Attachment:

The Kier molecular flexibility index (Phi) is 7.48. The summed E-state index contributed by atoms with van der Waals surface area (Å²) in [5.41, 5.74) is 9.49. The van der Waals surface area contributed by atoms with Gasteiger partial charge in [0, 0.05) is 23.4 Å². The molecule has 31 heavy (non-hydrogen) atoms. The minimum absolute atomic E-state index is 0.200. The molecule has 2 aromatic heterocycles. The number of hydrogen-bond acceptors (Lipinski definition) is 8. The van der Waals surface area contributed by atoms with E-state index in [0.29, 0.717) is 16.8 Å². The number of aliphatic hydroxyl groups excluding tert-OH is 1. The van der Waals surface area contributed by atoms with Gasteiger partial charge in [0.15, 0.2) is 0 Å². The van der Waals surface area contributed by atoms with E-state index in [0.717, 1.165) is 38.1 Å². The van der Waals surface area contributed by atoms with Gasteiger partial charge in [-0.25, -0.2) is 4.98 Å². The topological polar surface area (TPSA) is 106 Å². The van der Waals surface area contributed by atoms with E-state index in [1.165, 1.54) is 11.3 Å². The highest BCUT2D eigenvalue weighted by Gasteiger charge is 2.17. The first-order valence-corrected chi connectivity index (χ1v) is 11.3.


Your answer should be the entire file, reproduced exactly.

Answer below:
The Kier molecular flexibility index (Phi) is 7.48. The summed E-state index contributed by atoms with van der Waals surface area (Å²) in [5.41, 5.74) is 9.49. The van der Waals surface area contributed by atoms with Gasteiger partial charge in [0, 0.05) is 23.4 Å². The molecule has 31 heavy (non-hydrogen) atoms. The minimum absolute atomic E-state index is 0.200. The molecule has 2 aromatic heterocycles. The number of hydrogen-bond acceptors (Lipinski definition) is 8. The van der Waals surface area contributed by atoms with E-state index in [0.29, 0.717) is 16.8 Å². The number of aliphatic hydroxyl groups excluding tert-OH is 1. The van der Waals surface area contributed by atoms with Gasteiger partial charge in [0.15, 0.2) is 0 Å². The van der Waals surface area contributed by atoms with E-state index in [0.717, 1.165) is 38.1 Å². The van der Waals surface area contributed by atoms with Gasteiger partial charge in [-0.25, -0.2) is 4.98 Å². The topological polar surface area (TPSA) is 106 Å². The van der Waals surface area contributed by atoms with E-state index in [1.165, 1.54) is 11.3 Å². The highest BCUT2D eigenvalue weighted by Gasteiger charge is 2.17. The first-order valence-corrected chi connectivity index (χ1v) is 11.3.